These Young Women Are The Future Of The Motorcycle Mechanic Industry In Bangladesh


We’re so used to hearing the phrase “male-dominated industry” about, let’s face it, the majority of jobs on earth today. But thanks to a rise in the focus on gender equality and a new generation of young men and women believing more than ever that gender roles and stereotypes are a thing of the past, we are slowly starting to see a shift occur in a number of countries.

In Bangladesh, the term gender equality isn’t exactly on the tip of everyone’s tongue. There is an overwhelming sense that women are not always considered equal to men. UNICEF states that this gender discrimination often begins from birth and affects the opportunities girls have throughout their lives.

There are 1.5 million girls who do not have access to basic education. There are many girls and boys who do not have access to this fundamental right which means cycles of poverty are passed on from generation to generation.

But on the other end of the scale, women are making great strides in certain areas. The International Labour Organization states there is a quiet revolution going on amongst women. Although it is still a developing country, Bangladesh is making great strides to addressing inequality, with its wage gap the 8th lowest in the world.


The ILO believes this could be partly due to the fact they have had a female head of state for longer than any other country in the world, Sheikh Hasina, who has been the Prime Minister since January 2009.

Because of this important representation of female leadership, other stereotypical gender roles around women are slowly being eroded away. One area that the Bangladeshi Government together with the International Labor Organization are looking to change for women is job training skills. The partnership between the org and the gov’t has enabled girls to conquer the hurdle of not getting an education by equipping them with the skills to be something that was previously unheard of – a motorcycle mechanic!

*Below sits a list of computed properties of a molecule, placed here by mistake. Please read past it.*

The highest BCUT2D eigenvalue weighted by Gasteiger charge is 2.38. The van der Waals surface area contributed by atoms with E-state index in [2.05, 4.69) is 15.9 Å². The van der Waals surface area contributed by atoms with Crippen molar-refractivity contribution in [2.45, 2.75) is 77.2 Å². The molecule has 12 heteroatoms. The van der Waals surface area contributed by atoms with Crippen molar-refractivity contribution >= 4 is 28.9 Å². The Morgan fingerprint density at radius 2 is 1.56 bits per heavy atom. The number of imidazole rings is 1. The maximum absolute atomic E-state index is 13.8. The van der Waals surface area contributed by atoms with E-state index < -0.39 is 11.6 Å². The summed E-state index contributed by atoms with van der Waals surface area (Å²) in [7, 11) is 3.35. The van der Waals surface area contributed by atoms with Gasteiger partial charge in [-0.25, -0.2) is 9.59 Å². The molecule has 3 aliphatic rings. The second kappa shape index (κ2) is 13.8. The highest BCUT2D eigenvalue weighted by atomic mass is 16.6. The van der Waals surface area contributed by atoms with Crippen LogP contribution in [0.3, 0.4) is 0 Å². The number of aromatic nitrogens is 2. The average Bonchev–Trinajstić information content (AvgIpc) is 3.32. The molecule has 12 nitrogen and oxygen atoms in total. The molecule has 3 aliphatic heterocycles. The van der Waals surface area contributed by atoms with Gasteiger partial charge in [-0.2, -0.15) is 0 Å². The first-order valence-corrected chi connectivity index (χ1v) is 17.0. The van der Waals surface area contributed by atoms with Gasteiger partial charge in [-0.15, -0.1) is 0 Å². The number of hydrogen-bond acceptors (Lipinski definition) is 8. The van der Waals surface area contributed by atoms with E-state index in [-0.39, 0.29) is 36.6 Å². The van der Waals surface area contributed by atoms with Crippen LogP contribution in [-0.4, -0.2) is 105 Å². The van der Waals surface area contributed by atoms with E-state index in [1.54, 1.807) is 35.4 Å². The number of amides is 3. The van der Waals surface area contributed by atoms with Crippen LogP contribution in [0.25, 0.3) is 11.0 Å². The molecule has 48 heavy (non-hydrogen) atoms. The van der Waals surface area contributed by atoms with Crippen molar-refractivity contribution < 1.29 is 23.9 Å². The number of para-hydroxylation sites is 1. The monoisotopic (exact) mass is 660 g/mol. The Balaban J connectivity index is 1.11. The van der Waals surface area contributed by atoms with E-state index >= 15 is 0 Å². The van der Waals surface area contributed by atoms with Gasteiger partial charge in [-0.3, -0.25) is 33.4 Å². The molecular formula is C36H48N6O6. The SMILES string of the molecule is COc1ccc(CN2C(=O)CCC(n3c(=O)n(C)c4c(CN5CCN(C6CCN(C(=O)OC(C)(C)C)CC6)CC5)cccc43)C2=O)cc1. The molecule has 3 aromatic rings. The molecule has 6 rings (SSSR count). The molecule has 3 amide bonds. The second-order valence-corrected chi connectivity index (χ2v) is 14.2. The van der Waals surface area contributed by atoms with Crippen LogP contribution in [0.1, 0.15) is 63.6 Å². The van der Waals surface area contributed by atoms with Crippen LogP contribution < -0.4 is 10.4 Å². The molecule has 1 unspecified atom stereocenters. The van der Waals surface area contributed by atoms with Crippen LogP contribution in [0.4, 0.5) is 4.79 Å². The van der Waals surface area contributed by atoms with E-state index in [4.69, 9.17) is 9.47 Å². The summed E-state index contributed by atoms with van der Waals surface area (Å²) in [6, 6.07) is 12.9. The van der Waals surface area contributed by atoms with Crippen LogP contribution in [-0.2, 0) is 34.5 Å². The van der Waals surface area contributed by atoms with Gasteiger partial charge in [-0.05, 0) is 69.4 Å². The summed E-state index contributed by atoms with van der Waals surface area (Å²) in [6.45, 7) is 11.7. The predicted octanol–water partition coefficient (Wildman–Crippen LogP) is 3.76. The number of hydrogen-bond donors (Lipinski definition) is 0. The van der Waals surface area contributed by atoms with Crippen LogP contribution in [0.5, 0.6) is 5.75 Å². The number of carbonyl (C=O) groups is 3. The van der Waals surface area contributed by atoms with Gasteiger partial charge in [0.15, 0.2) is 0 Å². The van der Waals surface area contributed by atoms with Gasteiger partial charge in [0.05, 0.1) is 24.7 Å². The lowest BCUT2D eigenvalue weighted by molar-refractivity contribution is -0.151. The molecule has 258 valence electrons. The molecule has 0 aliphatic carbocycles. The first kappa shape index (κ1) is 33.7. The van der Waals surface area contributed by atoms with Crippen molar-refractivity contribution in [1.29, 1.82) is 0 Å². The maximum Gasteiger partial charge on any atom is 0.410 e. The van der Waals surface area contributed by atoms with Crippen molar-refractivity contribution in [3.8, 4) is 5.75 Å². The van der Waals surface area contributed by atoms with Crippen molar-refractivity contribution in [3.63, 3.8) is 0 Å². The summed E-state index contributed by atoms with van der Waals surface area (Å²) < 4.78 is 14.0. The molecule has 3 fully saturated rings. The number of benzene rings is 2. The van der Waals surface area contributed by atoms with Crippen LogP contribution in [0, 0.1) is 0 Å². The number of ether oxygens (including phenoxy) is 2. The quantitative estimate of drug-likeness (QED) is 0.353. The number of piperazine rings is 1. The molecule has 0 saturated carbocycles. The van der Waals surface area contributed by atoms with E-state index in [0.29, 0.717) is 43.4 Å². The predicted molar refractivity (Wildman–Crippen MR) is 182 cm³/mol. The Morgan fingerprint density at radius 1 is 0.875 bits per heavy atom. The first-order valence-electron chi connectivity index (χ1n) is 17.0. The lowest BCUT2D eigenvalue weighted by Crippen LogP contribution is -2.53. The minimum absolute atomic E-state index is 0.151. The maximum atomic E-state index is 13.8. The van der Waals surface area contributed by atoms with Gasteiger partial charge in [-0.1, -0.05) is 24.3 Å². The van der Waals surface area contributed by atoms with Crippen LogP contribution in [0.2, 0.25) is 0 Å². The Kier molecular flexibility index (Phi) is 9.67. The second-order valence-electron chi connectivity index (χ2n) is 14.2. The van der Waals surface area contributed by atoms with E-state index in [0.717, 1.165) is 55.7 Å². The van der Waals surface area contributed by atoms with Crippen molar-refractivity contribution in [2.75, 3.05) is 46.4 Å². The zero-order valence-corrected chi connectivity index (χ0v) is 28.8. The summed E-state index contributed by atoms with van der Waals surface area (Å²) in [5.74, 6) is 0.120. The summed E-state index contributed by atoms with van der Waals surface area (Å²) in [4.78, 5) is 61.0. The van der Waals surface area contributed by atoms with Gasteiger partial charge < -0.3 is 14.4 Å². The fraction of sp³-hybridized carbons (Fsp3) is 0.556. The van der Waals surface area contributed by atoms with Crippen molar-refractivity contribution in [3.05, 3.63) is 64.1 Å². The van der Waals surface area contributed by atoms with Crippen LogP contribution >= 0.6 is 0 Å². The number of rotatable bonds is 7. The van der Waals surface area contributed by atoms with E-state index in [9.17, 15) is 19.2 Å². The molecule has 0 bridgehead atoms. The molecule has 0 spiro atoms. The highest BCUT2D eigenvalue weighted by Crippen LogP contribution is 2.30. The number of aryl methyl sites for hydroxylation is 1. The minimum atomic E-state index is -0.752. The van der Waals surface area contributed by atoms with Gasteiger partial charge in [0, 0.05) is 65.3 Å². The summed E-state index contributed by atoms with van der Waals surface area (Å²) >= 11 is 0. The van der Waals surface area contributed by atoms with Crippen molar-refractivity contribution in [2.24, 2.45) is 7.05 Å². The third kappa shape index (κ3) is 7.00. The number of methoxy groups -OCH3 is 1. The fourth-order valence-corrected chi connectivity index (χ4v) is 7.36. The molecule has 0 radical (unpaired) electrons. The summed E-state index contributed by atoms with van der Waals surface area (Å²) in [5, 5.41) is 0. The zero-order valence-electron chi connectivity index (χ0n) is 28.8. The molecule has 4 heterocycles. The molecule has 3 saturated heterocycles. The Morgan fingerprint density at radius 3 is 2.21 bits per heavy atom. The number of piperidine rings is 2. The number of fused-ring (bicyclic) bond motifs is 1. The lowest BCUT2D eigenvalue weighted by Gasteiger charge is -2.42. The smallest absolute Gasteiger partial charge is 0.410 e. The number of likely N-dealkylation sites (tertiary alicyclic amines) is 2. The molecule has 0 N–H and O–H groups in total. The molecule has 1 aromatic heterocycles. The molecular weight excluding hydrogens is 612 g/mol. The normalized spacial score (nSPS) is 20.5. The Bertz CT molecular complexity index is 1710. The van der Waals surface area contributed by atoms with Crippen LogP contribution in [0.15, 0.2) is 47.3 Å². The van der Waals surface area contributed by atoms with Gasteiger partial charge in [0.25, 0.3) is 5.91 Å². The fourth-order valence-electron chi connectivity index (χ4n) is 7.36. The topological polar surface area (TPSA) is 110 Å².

The 10-month initiative (offered to both men and women) combines literacy and numeracy training, as well as practical training so these young Bangladeshi’s are ready for the workforce. A report by Global Citizen states this program is creating a generation of skilled women which didn’t necessarily exist before for this particular industry.


Already the results are showing with the girls in the training program excited about their new future prospects.

“When we first joined, people used to doubt if girls like us can do this. We started working and slowly we became able to provide good service. When customers saw that we could service motorcycles as well as do other things, they stopped doubting us,” said one girl, Khadija.

“Boys and girls are working here together – it’s really good,” she added.

The program for the mechanics is based on competency, dictated by industry standards. This means there is no reason gender should come into the equation. As long as they have the merit, any girl can do this job. This seems to suit the female trainees perfectly.


“As a girl I have not faced any problems working here. It is a good environment and I feel safe in every way. I work the whole day running here and there, and it feels good,” said another girl Pinki.

“I’m thinking of studying again and getting a diploma after this course. After that I might even start a workshop,” she added.

If this environment, which is safe and productive for girls, is proof that there is progress is happening, we can’t wait to see how it expands in other industries around the country. Take a look at the ILO video feature on the Bangladeshi female motorcycle mechanics below:

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